|Many letterboxers carve their own stamps. Here are my not so artistic attempts|
StumbleUpon is a great site for finding web sites and blogs you might not otherwise come across. Of course many well known sites are there as well.
In my perusals I came across the following five mapping/GIS sites that I thought were interesting.
FlashEarth – Here is a nifty little satellite imagery viewing application. Flash Earth is refreshing because it does not look like Google Earth. Yes, it is flash based and it pulls its imagery data from Microsoft and Yahoo.
Wikimapia – Yep, it’s a Google Map powered wiki. Launched in 2006 there are over 15,000,000 places already marked. You can use the site for free and anyone can upload information without registering.
Maps Of War – Another flash based map site Maps of War is a collection of maps having to do with wars and war related subjects.
IRIS Seismic Monitor – The Incorporated Research Institutions for Seismology is a consortium of universities that aquire, manage and distribute seismological data. The Seismic Monitor is the geospatial mapping application they use for the distribution. The application is not perfect. You can only zoom to a small scale view of an area but the information is interesting. Play around with it and see what you think.
It never ceases to amaze me how many GIS professionals feel the need to brand themselves “The Map Guy”. If you could collect a business card from everyone at a GIS conference you would find maybe a quarter of them with “The Map Guy!” printed below their name. It’s not a bad tag line for someone who makes maps but for goodness sake, it’s been done.
Of course it does no good to complain about something unless you can come up with an alternative. Here are a few business card ready tags you can use to show yourself to be a unique member of the GIS community:
- The Ace of Maps
- The Map Ninja
- The CartoWarrior
- The GeoGiant
- Not To Scale
- The Carto Kid
- The Human Projection
- Thematic and Proud
- The Mad Mapper
- And my favorite – The Original Geographer
There, see? Now there are no more excuses for following the crowd. Now go out and be someone different, and no, “The Map Man” Doesn’t count.
Our current economy, however, has impacted even the biggest budgets like that of the Federal government and most state and local ones too. Private companies have not been immune either.
- Ask your software vendor for an upgrade. Most software companies work to constantly improve their products. When they compile enough changes they will release a new version. Find out if your current maintenance schedule already includes new versions. Even if your maintenance agreement has expired or you never had one, you might be entitled to an upgrade to the next version after the one you bought.
- Learn scripting to automate your processes. They say time is money. If this is true then learning a relevant scripting language can be worth its weight in gold. One useful and popular language in the GIS world is Python. Python can be used not only for scripting but for full blown product development. It is easy to learn and there are plenty of resources out there to help you utilize it. ArcGIS 10 is probably the most widely used GIS platform supporting Python but the free and open source Quantum GIS does as well.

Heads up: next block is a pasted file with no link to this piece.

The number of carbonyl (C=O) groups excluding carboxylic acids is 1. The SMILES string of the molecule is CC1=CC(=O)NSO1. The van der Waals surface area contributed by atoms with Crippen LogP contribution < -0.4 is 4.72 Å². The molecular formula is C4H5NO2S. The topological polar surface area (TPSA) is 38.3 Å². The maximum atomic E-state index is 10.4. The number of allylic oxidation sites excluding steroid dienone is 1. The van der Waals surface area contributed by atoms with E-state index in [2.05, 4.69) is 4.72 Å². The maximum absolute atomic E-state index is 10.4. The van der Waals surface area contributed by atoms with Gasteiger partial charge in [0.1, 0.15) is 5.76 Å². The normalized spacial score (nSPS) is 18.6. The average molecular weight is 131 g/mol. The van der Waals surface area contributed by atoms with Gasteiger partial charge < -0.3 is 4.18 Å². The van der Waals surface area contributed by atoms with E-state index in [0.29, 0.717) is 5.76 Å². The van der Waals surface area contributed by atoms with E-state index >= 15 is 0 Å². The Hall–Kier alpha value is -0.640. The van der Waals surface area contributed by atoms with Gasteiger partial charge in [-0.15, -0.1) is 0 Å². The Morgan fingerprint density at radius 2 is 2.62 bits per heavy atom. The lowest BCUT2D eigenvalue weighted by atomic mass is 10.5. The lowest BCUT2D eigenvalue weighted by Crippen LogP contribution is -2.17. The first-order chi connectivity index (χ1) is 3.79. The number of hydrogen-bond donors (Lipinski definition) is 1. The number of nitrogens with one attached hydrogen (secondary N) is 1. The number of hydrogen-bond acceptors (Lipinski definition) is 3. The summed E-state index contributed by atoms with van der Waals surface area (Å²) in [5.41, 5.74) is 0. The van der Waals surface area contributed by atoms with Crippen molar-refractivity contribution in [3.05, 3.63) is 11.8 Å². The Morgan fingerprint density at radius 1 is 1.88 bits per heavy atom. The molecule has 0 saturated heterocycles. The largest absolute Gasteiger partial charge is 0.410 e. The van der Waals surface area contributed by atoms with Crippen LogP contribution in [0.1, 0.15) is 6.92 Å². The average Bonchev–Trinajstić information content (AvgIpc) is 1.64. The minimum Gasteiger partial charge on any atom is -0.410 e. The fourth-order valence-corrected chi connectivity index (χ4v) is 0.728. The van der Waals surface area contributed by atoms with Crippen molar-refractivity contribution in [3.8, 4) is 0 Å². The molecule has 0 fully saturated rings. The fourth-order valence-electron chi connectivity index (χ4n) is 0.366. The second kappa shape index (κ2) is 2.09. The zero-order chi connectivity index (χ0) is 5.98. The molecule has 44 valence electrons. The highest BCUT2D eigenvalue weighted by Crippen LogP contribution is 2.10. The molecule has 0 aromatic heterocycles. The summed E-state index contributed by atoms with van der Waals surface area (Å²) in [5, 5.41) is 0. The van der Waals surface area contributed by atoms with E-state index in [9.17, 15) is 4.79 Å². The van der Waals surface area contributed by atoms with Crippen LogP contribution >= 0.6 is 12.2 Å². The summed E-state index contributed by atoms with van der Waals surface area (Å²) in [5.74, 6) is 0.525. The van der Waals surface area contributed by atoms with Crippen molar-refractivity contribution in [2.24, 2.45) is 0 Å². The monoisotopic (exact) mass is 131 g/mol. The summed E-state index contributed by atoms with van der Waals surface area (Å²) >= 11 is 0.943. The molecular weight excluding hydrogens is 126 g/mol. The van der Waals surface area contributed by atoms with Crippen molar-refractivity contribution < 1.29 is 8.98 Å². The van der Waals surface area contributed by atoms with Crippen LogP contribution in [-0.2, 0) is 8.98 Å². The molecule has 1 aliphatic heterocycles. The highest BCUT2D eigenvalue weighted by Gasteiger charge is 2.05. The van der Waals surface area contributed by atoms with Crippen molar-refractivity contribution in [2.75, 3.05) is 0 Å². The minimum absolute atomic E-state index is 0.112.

- Speaking of free and open source…. If your organization is open to open source software and free products on their network, you should definitely look into it. If you can only afford to maintain a few paid seats of ArcGIS you could augment your holdings with the previously mentioned free and open source Quantum GIS (QGIS). QGIS can read and write Shapefiles and PostGIS data, both of which can be utilized in ArcGIS. Products such as Google Earth, MapQuest, and Open Street Map can also be powerful geospatial tools and can either augment your current software or in some cases replace it. Some of these software products even provide development APIs to create your own custom tools. It all depends on what your mission is.
- Ask your local college for help. Do you need to be freed up to pursue important projects that have been languishing? Utilize your local GIS students for digitizing, GPS location and more. Talk to the head of your local college GIS program about hiring students as interns. You can typically pay them a lot less than a regular hire but still get great results. They get the benefit of experience; you get the benefit of accomplishing more in budget.
- Mine the internet for free data. There is always the fear that data from the internet is inaccurate or outdated. That is certainly true in some cases but there is plenty of quality low cost or free data to be had. A few examples of quality (usually) data providers include federal, state, county and city governments, special districts such as utilities and university data repositories. Check to see if the data has associated metadata available. This will tell you if you are working with quality or if you should be looking elsewhere for your needs.
- Buy used equipment. If you are in need of new data collection equipment (GPS receivers or survey equipment), data manipulation equipment (computers), or data output equipment (plotters and printers) eBaycould be your answer. The online auction site is still going strong and offers just about anything imaginable. Try creating a custom search for the items you are looking for and keeping watch for great deals. You can determine the price you are able to spend and then start bidding. This might take a little longer than traditional purchasing methods but the cost savings can be worth it.